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« Happy Thanksgiving's Eve Open Thread | Main | Top Headline Comments (11-Gobble, gobble-2013) »
November 27, 2013

Overnight Open Thread (11-27-2013) - Gobbler's Eve Edition

It's not phoning it in if you're typing right?

A Thanksgiving Wish For All of You....


Act IV of the Duke Lacrosse Rape Case

Just remember that but for an ATM receipt and a security cam image a number of innocent Duke students would be spending much of their lives in prison. And if Crystal Mangum had been imprisoned for all her lying, another man might be alive today.

And the 'Group of 88' faculty? Well since the trial they've been unpunished, uncriticized, and unrepentant over their role in railroading innocent students into prison because of their race and sex.

Quote of the Day

 Sailer's Law of Female Journalism:

The most heartfelt articles by female journalists tend to be demands that social values be overturned in order that, Come the Revolution, the journalist herself will be considered hotter-looking.

Overworked First Grader Writes Letter to Senator

When I was a wee lad, I once wrote a 7 page mostly single-spaced letter to then new President Carter laying out all the problems in my view with the country as well as my suggestions for fixing them. I think I was inspired by the fact that he apparently was accepting advice from Amy on nuclear polices and I figured hey why not me? But he never answered. Bastard. Anyway just a few disastrous and malaise-filled years later I ended up volunteering for Reagan's 1980 campaign at the local GOP office when I was 12 - which meant I never got to actually cast a vote for him. I was a happy but odd kid.

Useful Science: A Pill That Helps Prevent Hangovers

Well if you're over 40.


5 Incredibly Stupid Cons That Managed to Fool People

I'm off to the grocery store to buy some loose onions and maybe an apple or two for 'resale'.

Liberal Asserts Bolt-Action Guns Can't Be Used in Mass Killings

Neither Charles Whitman nor any British Army infantrymen during WWI were available for comment.

Lighthouse on Lake Michigan


Jonah Goldberg's G-file

If you aren't already a subscriber, I highly encourage you to sign up here.

I'm excerpting the full piece for once because it's good and so you can get a sense of the whole thing. Hopefully NRO and Jonah's army of flying monkeys will be cool with this. If not, well... AVENGE ME MY BABIES!!

The Goldberg File
By Jonah Goldberg

November 22, 2013

Dear Reader (and all conservatives everywhere who apparently are still to blame for a Communist assassin in Dallas 50 years ago today),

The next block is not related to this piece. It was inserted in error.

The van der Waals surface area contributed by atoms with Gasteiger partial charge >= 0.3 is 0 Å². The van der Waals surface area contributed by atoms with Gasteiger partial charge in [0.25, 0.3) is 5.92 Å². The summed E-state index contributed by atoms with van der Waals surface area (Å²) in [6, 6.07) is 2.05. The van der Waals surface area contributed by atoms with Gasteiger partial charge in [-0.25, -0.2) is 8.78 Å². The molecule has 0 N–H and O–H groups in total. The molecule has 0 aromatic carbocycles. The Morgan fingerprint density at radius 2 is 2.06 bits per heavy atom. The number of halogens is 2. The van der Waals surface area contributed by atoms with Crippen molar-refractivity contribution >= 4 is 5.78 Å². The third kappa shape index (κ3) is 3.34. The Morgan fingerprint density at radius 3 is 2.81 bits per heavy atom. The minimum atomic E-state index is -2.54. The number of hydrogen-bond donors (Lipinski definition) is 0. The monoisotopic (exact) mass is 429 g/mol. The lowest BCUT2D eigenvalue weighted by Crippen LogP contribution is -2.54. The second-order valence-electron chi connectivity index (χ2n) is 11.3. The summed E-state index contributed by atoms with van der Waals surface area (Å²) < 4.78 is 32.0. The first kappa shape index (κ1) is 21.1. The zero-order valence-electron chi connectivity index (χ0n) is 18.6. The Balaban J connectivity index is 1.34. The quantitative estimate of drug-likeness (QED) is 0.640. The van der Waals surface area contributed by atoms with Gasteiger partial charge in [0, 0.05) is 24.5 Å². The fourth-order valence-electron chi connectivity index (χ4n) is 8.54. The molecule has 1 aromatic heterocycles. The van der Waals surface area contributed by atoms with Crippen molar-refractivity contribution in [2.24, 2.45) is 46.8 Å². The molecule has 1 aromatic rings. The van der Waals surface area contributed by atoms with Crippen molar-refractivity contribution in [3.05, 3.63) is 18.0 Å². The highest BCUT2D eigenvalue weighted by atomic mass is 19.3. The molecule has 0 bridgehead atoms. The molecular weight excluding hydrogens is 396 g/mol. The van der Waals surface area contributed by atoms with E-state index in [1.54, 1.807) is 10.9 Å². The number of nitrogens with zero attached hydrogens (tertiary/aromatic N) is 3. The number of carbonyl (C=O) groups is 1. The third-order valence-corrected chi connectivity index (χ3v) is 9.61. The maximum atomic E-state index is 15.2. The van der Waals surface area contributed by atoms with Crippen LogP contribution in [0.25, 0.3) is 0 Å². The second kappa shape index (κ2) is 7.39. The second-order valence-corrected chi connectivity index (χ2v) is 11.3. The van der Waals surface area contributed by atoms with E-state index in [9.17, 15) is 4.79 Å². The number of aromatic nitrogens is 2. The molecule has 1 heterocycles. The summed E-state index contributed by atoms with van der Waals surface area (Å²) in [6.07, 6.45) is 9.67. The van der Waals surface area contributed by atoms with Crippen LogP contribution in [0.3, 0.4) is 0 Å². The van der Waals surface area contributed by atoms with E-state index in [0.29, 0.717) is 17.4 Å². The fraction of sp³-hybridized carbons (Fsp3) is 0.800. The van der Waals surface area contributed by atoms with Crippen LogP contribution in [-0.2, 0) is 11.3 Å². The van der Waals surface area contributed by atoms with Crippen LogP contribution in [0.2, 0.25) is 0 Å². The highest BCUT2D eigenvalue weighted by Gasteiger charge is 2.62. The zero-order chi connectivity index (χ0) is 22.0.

I am growing increasingly fascinated by the world-historic craptacular face plant that is You would think it would be the opposite. You'd think that after a month of near-constant argle-bargle and foofaraw it would lose its appeal. But it's more like watching Anchorman over and over again; every time you find something to reward the effort.

An article in Time magazine in June -- June! -- reported that Denis McDonough, the president's chief of staff, spent "two hours a day" on Obamacare implementation.

Let that sink in.

Two hours a day. In the time-based economy of the White House, that's an unfathomable fortune. Taking out my temporal currency converter, that's equivalent to getting a sit down with Don Corleone on his daughter's wedding day for an entire afternoon. It's like Kathryn Lopez getting a papal visit that lasts the entire week of Easter. It'd be like me going on a road trip with Rupert Murdoch and Joss Whedon in which we taste-test every baseball-park hotdog in the United States. In short, that is what students of the inside-the-Beltway space-time continuum call "some serious quality time."

And yet, somehow, McDonough was caught off guard by the extent of's craptacularity? How is that possible? It's like going to Tokyo on a fact-finding trip and reporting back that the air quality is surprisingly poor but otherwise everything is fine -- without mentioning the three-day donnybrook between Godzilla and the Smog Monster.

Direct Information?

But even if that was an exaggeration, and McDonough wasn't spending two hours a day every day dealing with the nitty-gritty of Obamacare, it's still hard to get my head around the idea that he was totally in the dark about the problems. And if he wasn't in the dark one can only assume that the president wasn't either. The central job of any chief of staff is to control the flow of information to the president. And yet president Obama says, "I was not informed directly that the website would not be working, as the way it was supposed to."

I've been trying to think through what that means. Did McDonough stage an inscrutably Ibsenesque puppet show about the site's troubles? Maybe they played a game of telephone in the Oval Office which began with McDonough whispering in Valerie Jarrett's ear, "The website isn't going to work by October 1," but by the time the phrase worked its way around the horn, Jay Carney whispered with his school-girl giggle, "I will have cabbage in my trousers this Wednesday." Sure, everyone laughed when Obama repeated, "I will have cabbage in my trousers this Wednesday," so maybe McDonough just didn't have it in him to ruin the good time by telling him what the original phrase was? Or maybe something else is going on?